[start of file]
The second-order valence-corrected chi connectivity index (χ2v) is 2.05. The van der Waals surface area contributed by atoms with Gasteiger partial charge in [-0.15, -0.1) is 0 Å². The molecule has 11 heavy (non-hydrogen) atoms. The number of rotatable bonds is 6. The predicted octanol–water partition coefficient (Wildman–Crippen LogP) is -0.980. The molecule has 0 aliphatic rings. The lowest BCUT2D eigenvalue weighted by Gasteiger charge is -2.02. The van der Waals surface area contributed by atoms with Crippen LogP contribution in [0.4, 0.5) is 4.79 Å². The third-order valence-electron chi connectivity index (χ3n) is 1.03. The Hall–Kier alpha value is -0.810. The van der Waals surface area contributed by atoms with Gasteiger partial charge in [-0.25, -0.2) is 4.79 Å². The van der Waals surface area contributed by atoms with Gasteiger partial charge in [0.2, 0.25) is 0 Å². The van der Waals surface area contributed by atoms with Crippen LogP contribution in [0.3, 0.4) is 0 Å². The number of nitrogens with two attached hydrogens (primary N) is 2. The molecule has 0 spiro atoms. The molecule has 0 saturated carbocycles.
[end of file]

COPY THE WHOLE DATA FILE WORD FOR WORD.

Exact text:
The second-order valence-corrected chi connectivity index (χ2v) is 2.05. The van der Waals surface area contributed by atoms with Gasteiger partial charge in [-0.15, -0.1) is 0 Å². The molecule has 11 heavy (non-hydrogen) atoms. The number of rotatable bonds is 6. The predicted octanol–water partition coefficient (Wildman–Crippen LogP) is -0.980. The molecule has 0 aliphatic rings. The lowest BCUT2D eigenvalue weighted by Gasteiger charge is -2.02. The van der Waals surface area contributed by atoms with Crippen LogP contribution in [0.4, 0.5) is 4.79 Å². The third-order valence-electron chi connectivity index (χ3n) is 1.03. The Hall–Kier alpha value is -0.810. The van der Waals surface area contributed by atoms with Gasteiger partial charge in [-0.25, -0.2) is 4.79 Å². The van der Waals surface area contributed by atoms with Gasteiger partial charge in [0.2, 0.25) is 0 Å². The van der Waals surface area contributed by atoms with Crippen LogP contribution in [0.3, 0.4) is 0 Å². The number of nitrogens with two attached hydrogens (primary N) is 2. The molecule has 0 spiro atoms. The molecule has 0 saturated carbocycles.